Difference between Vector and ArrayList in Java?
- Vector is a legacy class that came along with the first version of java development kit (JDK), while ArrayList was introduced in java version1.2, as part of java collections framework.
- As per java API, in Java 2 platform v1.2,vector has been retrofitted to implement List and vector also became a part of java collection framework.
- Vector is synchronized (Thread safe). But, ArrayList is not synchronized. All the new implementations of java collection framework is not synchronized.
- Vector and ArrayList both uses Array internally as data structure. They are dynamically re-sizable. Difference is in the way they are internally re-sized. By default, Vector doubles the size of its array when its size is increased. But, ArrayList increases by half of its size when its size is increased.
- Major difference between Vector and ArrayList is that of synchronization. Vector’s methods are synchronized and ArrayList’s methods are not synchronized.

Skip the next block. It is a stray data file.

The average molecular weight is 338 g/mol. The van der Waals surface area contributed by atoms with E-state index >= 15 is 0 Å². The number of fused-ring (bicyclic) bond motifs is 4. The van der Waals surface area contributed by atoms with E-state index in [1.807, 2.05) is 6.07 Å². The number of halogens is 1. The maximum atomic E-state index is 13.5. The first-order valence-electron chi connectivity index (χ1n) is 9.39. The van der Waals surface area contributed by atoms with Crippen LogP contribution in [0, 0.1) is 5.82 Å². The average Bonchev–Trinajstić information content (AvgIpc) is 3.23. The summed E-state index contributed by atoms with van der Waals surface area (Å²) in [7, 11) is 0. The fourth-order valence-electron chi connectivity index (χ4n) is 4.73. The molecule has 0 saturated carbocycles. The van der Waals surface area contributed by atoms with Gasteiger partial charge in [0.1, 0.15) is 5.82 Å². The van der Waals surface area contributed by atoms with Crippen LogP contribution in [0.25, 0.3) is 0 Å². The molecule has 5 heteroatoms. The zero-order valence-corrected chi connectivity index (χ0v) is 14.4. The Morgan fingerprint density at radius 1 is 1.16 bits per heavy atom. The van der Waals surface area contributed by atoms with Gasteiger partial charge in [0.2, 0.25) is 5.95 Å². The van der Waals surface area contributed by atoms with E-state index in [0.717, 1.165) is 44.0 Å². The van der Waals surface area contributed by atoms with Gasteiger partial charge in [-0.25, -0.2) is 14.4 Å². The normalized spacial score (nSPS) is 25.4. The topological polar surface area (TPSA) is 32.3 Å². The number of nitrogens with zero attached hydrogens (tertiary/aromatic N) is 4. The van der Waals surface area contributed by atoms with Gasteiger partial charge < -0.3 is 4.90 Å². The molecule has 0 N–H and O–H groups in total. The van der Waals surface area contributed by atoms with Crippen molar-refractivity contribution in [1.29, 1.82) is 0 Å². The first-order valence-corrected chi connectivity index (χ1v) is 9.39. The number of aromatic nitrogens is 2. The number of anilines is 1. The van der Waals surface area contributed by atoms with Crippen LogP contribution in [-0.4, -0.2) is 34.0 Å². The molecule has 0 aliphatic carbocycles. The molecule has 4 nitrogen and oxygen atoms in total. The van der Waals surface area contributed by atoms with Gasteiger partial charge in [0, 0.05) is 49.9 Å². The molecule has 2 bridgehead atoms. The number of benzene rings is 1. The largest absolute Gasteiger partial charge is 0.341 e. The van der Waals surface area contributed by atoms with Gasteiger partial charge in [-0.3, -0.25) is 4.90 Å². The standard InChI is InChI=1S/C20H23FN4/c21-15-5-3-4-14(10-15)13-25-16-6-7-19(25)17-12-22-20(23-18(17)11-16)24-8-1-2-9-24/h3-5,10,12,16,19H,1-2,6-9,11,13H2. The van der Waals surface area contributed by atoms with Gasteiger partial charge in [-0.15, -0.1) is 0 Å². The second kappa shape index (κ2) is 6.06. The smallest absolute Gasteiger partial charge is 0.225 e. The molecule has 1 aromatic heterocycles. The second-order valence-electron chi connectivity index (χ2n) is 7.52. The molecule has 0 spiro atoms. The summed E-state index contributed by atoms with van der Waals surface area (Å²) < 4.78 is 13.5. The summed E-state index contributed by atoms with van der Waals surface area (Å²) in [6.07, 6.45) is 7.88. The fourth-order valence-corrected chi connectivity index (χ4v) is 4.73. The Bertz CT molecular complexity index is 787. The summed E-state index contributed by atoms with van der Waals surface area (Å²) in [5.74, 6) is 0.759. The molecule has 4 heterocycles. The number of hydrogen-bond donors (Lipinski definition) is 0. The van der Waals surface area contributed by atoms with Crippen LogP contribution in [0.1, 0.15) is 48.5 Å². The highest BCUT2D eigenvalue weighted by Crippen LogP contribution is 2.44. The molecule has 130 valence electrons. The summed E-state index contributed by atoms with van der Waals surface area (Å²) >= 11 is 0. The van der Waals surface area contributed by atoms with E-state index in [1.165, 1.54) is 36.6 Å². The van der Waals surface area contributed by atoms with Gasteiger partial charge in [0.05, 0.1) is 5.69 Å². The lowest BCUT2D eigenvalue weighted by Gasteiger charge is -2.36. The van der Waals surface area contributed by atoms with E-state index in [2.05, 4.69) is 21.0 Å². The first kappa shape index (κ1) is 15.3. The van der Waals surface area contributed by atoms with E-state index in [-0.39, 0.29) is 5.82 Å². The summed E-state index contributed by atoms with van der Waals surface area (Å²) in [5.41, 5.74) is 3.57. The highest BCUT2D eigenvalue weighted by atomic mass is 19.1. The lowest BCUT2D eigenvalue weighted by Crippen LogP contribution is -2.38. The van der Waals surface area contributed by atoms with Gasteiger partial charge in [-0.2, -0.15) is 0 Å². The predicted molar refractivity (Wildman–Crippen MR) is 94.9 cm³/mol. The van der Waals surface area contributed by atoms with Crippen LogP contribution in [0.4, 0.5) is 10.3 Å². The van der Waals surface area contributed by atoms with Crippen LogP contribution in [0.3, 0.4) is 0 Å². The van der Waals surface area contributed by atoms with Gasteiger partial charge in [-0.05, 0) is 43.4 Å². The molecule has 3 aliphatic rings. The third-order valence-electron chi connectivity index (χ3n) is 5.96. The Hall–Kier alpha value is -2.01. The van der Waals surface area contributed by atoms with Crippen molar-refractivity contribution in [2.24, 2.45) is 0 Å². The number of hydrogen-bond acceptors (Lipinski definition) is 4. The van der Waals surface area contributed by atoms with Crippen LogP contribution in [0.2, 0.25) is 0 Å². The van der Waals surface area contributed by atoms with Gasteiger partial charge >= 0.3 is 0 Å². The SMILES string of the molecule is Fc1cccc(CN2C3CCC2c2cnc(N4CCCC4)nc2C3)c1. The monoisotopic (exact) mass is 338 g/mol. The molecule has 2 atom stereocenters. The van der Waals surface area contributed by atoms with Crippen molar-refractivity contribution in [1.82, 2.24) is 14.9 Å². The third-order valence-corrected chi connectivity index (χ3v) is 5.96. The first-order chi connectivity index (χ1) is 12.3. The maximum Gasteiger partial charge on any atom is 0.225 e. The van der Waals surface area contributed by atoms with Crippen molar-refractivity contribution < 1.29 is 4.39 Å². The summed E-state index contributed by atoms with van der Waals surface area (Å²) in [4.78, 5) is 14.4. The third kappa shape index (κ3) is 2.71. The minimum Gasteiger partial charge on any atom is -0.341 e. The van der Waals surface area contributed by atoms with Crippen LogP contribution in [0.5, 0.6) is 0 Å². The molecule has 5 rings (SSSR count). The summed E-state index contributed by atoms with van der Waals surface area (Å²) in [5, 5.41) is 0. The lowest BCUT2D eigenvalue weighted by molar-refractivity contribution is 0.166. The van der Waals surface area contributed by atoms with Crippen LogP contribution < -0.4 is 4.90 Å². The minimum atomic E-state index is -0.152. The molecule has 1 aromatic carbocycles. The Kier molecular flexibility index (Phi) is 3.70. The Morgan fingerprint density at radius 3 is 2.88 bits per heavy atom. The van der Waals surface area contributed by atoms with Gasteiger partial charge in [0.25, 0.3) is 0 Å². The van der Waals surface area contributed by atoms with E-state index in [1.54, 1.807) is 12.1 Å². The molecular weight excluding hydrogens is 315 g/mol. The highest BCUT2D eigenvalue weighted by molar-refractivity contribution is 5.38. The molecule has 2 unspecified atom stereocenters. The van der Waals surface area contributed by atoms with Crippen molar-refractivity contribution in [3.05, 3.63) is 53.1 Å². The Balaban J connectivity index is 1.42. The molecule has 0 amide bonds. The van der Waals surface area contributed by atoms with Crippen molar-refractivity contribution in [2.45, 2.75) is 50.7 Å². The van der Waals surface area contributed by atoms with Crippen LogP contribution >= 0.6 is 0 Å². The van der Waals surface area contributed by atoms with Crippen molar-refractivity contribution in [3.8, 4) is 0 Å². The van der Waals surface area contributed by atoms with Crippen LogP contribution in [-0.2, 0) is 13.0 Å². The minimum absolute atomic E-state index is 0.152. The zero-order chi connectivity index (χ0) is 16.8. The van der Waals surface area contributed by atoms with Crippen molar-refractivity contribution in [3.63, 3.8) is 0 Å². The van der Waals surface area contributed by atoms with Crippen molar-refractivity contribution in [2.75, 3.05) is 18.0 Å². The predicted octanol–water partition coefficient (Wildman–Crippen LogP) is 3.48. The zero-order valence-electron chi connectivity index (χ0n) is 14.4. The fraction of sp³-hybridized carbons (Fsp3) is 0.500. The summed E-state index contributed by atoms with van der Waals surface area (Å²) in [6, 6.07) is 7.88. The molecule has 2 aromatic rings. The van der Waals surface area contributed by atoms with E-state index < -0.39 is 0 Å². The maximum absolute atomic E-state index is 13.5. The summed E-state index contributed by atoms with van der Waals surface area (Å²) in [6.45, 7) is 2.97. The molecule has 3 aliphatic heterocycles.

Which is better to use? Vector or ArrayList?
In general, executing a ‘synchronized’ method results in costly performance than a unsynchronized method. Keeping the difference in mind, using Vector will incur a performance hit than the ArrayList. But, when there is a certain need for thread-safe operation Vector needs to be used.
What is the alternative of Vector when it comes to thread safety?
- ArrayList is the best alternative to Vector as it can be synchronized using the java collections framework utility class.
- When there is no need for synchronized operation and you still look for better performance ‘Array’ can be used instead of ArrayList. But the development is tedious, since it doesn’t provide user friendly methods.
- When you use Vector or ArrayList, always initialize to the correct capacity of collection as auto-incrementing the size of collection is a costly operation.